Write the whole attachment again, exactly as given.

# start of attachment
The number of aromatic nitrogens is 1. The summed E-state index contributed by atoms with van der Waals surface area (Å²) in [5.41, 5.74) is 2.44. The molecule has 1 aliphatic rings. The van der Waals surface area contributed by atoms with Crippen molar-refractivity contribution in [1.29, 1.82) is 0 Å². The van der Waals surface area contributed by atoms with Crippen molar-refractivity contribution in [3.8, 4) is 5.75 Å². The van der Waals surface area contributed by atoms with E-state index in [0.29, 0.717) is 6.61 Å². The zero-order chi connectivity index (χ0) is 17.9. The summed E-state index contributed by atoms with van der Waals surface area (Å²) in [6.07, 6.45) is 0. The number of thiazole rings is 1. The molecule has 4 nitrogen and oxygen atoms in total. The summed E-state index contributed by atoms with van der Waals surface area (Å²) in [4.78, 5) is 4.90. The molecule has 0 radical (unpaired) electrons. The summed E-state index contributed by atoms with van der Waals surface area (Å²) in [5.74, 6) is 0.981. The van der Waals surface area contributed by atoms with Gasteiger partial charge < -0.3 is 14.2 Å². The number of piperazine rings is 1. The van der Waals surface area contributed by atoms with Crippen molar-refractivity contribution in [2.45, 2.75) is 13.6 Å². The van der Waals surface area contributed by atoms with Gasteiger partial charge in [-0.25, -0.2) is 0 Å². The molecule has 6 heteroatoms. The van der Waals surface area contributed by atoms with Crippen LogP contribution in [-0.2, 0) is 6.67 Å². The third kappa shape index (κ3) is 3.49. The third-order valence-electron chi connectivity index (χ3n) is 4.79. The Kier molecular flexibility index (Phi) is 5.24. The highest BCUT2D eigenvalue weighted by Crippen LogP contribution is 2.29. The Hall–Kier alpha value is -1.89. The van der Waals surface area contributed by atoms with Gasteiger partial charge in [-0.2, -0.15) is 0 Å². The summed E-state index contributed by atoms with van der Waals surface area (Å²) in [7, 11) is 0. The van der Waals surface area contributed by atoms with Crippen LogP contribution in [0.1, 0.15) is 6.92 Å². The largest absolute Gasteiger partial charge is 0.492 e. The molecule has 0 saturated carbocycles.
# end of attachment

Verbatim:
The number of aromatic nitrogens is 1. The summed E-state index contributed by atoms with van der Waals surface area (Å²) in [5.41, 5.74) is 2.44. The molecule has 1 aliphatic rings. The van der Waals surface area contributed by atoms with Crippen molar-refractivity contribution in [1.29, 1.82) is 0 Å². The van der Waals surface area contributed by atoms with Crippen molar-refractivity contribution in [3.8, 4) is 5.75 Å². The van der Waals surface area contributed by atoms with E-state index in [0.29, 0.717) is 6.61 Å². The zero-order chi connectivity index (χ0) is 17.9. The summed E-state index contributed by atoms with van der Waals surface area (Å²) in [6.07, 6.45) is 0. The number of thiazole rings is 1. The molecule has 4 nitrogen and oxygen atoms in total. The summed E-state index contributed by atoms with van der Waals surface area (Å²) in [4.78, 5) is 4.90. The molecule has 0 radical (unpaired) electrons. The summed E-state index contributed by atoms with van der Waals surface area (Å²) in [5.74, 6) is 0.981. The van der Waals surface area contributed by atoms with Gasteiger partial charge < -0.3 is 14.2 Å². The number of piperazine rings is 1. The van der Waals surface area contributed by atoms with Crippen molar-refractivity contribution in [2.45, 2.75) is 13.6 Å². The van der Waals surface area contributed by atoms with Gasteiger partial charge in [-0.25, -0.2) is 0 Å². The molecule has 6 heteroatoms. The van der Waals surface area contributed by atoms with Crippen LogP contribution in [-0.2, 0) is 6.67 Å². The third kappa shape index (κ3) is 3.49. The third-order valence-electron chi connectivity index (χ3n) is 4.79. The Kier molecular flexibility index (Phi) is 5.24. The highest BCUT2D eigenvalue weighted by Crippen LogP contribution is 2.29. The Hall–Kier alpha value is -1.89. The van der Waals surface area contributed by atoms with Gasteiger partial charge in [-0.2, -0.15) is 0 Å². The summed E-state index contributed by atoms with van der Waals surface area (Å²) in [7, 11) is 0. The van der Waals surface area contributed by atoms with Crippen LogP contribution in [0.1, 0.15) is 6.92 Å². The largest absolute Gasteiger partial charge is 0.492 e. The molecule has 0 saturated carbocycles.